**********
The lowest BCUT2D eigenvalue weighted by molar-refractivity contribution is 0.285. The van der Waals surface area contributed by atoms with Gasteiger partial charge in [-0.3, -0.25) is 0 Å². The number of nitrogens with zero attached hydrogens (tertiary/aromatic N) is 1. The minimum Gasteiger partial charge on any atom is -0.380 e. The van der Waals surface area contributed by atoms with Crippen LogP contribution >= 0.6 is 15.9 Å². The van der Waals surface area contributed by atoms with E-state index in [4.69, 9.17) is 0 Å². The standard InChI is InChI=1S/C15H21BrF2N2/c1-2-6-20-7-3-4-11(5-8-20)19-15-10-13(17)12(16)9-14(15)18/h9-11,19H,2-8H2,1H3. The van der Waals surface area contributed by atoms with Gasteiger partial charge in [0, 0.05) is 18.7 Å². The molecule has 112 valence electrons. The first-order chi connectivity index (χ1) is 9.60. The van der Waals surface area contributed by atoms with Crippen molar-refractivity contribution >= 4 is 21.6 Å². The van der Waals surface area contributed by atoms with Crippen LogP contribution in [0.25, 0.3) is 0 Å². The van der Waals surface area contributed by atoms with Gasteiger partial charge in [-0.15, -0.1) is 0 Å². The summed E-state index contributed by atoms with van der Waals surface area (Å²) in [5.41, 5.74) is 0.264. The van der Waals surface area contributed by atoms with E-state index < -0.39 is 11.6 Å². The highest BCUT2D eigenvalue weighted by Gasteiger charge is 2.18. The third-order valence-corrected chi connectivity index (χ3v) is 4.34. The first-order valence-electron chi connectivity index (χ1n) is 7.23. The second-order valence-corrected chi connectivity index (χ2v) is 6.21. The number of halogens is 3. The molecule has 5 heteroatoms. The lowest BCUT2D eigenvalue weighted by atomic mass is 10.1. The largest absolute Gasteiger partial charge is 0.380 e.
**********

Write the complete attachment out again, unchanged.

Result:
The lowest BCUT2D eigenvalue weighted by molar-refractivity contribution is 0.285. The van der Waals surface area contributed by atoms with Gasteiger partial charge in [-0.3, -0.25) is 0 Å². The number of nitrogens with zero attached hydrogens (tertiary/aromatic N) is 1. The minimum Gasteiger partial charge on any atom is -0.380 e. The van der Waals surface area contributed by atoms with Crippen LogP contribution >= 0.6 is 15.9 Å². The van der Waals surface area contributed by atoms with E-state index in [4.69, 9.17) is 0 Å². The standard InChI is InChI=1S/C15H21BrF2N2/c1-2-6-20-7-3-4-11(5-8-20)19-15-10-13(17)12(16)9-14(15)18/h9-11,19H,2-8H2,1H3. The van der Waals surface area contributed by atoms with Gasteiger partial charge in [0, 0.05) is 18.7 Å². The molecule has 112 valence electrons. The first-order chi connectivity index (χ1) is 9.60. The van der Waals surface area contributed by atoms with Crippen molar-refractivity contribution >= 4 is 21.6 Å². The van der Waals surface area contributed by atoms with Crippen LogP contribution in [0.25, 0.3) is 0 Å². The van der Waals surface area contributed by atoms with Gasteiger partial charge in [-0.15, -0.1) is 0 Å². The summed E-state index contributed by atoms with van der Waals surface area (Å²) in [5.41, 5.74) is 0.264. The van der Waals surface area contributed by atoms with E-state index < -0.39 is 11.6 Å². The highest BCUT2D eigenvalue weighted by Gasteiger charge is 2.18. The third-order valence-corrected chi connectivity index (χ3v) is 4.34. The first-order valence-electron chi connectivity index (χ1n) is 7.23. The second-order valence-corrected chi connectivity index (χ2v) is 6.21. The number of halogens is 3. The molecule has 5 heteroatoms. The lowest BCUT2D eigenvalue weighted by atomic mass is 10.1. The largest absolute Gasteiger partial charge is 0.380 e.